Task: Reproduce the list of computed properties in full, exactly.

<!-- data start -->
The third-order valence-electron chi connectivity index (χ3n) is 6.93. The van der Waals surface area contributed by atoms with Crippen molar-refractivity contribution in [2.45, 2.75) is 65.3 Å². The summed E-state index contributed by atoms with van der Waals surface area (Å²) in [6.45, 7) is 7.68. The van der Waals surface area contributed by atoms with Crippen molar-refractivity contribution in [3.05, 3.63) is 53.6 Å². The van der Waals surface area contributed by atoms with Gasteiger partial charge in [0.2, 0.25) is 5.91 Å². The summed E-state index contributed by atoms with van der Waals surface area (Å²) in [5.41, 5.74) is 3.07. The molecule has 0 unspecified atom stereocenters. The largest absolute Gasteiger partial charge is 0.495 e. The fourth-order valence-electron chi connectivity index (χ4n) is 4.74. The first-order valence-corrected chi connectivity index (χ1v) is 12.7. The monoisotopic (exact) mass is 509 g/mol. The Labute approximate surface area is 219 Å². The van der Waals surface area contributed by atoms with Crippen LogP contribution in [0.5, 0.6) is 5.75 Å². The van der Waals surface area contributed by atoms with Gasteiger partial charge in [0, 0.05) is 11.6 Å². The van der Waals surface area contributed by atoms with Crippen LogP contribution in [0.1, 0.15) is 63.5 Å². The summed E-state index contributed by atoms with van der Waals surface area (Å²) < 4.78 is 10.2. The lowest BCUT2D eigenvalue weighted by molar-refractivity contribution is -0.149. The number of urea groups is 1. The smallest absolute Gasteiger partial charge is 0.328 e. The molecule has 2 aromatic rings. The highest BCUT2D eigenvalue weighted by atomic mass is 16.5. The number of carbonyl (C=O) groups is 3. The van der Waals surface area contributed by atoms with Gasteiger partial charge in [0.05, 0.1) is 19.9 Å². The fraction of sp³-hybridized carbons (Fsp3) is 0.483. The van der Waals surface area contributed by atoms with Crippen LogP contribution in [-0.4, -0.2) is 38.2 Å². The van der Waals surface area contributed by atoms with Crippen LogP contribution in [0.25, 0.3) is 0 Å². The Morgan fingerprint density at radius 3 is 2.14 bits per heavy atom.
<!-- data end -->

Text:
The third-order valence-electron chi connectivity index (χ3n) is 6.93. The van der Waals surface area contributed by atoms with Crippen molar-refractivity contribution in [2.45, 2.75) is 65.3 Å². The summed E-state index contributed by atoms with van der Waals surface area (Å²) in [6.45, 7) is 7.68. The van der Waals surface area contributed by atoms with Crippen molar-refractivity contribution in [3.05, 3.63) is 53.6 Å². The van der Waals surface area contributed by atoms with Gasteiger partial charge in [0.2, 0.25) is 5.91 Å². The summed E-state index contributed by atoms with van der Waals surface area (Å²) in [5.41, 5.74) is 3.07. The molecule has 0 unspecified atom stereocenters. The largest absolute Gasteiger partial charge is 0.495 e. The fourth-order valence-electron chi connectivity index (χ4n) is 4.74. The first-order valence-corrected chi connectivity index (χ1v) is 12.7. The monoisotopic (exact) mass is 509 g/mol. The Labute approximate surface area is 219 Å². The van der Waals surface area contributed by atoms with Crippen LogP contribution in [0.5, 0.6) is 5.75 Å². The van der Waals surface area contributed by atoms with Gasteiger partial charge in [0, 0.05) is 11.6 Å². The van der Waals surface area contributed by atoms with Crippen LogP contribution in [0.1, 0.15) is 63.5 Å². The summed E-state index contributed by atoms with van der Waals surface area (Å²) < 4.78 is 10.2. The lowest BCUT2D eigenvalue weighted by molar-refractivity contribution is -0.149. The number of urea groups is 1. The smallest absolute Gasteiger partial charge is 0.328 e. The molecule has 2 aromatic rings. The highest BCUT2D eigenvalue weighted by atomic mass is 16.5. The number of carbonyl (C=O) groups is 3. The van der Waals surface area contributed by atoms with Gasteiger partial charge in [0.05, 0.1) is 19.9 Å². The fraction of sp³-hybridized carbons (Fsp3) is 0.483. The van der Waals surface area contributed by atoms with Crippen LogP contribution in [-0.4, -0.2) is 38.2 Å². The van der Waals surface area contributed by atoms with Crippen LogP contribution in [0.25, 0.3) is 0 Å². The Morgan fingerprint density at radius 3 is 2.14 bits per heavy atom.